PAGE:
Place of origin will continue to guide my buying choices until I find a German one that can hold an acceptable edge for two weeks of commercial use. I'm not holding my breath."Excellence is an art won by training and habituation. We do not act rightly because we have virtue or excellence, but we rather have those because we have acted rightly. We are what we repeatedly do. Excellence, then, is not an act but a habit." - Aristotlepost #188 of 2003/4/13 at 8:25pmThere are some good broad and heavy Japanese knives out there. Look for western style debas on Korin or Japanesechefsknife.com but you'll spend a few bucks. And the Mac ultimate is pretty heavy for a Japanese gyotu.post #189 of 2003/5/13 at 9:12pmthere was a time I might have debated this, but it was long ago.
to quote another member "sharp trumps everything" and nothing I have owned from Germany or the west in general gets as sharp or stays that way as long as my current J knives.
"love my country" but "fear my government" Something is just wrong with this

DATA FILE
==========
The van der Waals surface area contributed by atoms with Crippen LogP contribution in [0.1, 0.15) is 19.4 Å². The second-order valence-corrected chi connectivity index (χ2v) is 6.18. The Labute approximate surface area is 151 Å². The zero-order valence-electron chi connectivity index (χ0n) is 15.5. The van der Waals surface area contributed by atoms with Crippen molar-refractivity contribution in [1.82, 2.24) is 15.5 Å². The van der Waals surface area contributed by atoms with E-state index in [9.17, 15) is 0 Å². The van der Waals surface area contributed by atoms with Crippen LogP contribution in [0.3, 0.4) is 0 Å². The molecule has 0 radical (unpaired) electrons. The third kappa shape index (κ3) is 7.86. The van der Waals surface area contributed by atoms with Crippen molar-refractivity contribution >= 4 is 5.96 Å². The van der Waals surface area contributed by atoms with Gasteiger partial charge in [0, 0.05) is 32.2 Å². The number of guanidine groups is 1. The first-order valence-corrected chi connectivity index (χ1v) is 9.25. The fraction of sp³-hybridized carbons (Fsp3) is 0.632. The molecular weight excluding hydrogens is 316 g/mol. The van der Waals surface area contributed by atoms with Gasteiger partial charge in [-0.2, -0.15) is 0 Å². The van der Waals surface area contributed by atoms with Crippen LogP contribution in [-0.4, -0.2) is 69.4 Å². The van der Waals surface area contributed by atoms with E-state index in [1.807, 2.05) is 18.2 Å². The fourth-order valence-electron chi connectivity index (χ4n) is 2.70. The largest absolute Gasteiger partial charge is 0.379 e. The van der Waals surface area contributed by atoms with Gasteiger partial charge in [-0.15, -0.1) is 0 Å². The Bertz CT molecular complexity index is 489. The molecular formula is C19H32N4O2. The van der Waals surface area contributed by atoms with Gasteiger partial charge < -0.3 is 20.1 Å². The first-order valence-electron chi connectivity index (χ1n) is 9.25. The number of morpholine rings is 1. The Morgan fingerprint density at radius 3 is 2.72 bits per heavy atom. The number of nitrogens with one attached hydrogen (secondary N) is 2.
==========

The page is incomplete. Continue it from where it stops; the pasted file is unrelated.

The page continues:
Looking for info on entry level J-knives? Need help on finding the most bang for your buck? Hope you enjoy learning from the info here, I know I did!post #190 of 2003/9/13 at 3:54am
Just found this forum, great site! Will fill in profile in time.
Have more knives than my wife knows, but wanted a new utility knife .... years of use to my regular worker required an upgrade.
But have to say I recently fell in love with the Victorinox Forged 6-Inch Wide Utility Knife.
I saw it by accident and the shape struck a chord.
Will explore more of them in time.
I never handled a Victorinox before, but am completely surprised now and happy pappy.
My goto knife.
Edge left a bit to be desired out of the box but fixed to my taste and now love it completely.post #191 of 2003/11/13 at 1:39pm
I hate to say this but my favouurite go-to knife is a cheap little short bladed OXO knife. I picked this baby up in my local "kitchen-ware" shop and I have to say I love it.
I have hand issues and cannot grip a knife that has a thin grip. I have several expensive Wurstoff and Victorinox knives but while once upon a time I could (and did) wheld them all day I can only use them for about 15 minutes before my hands start playing up.
My OXO cost $NZ15 and my latest Wurstoff cost $NZ399.
Knives here cost the earth, the good ones are worth it though.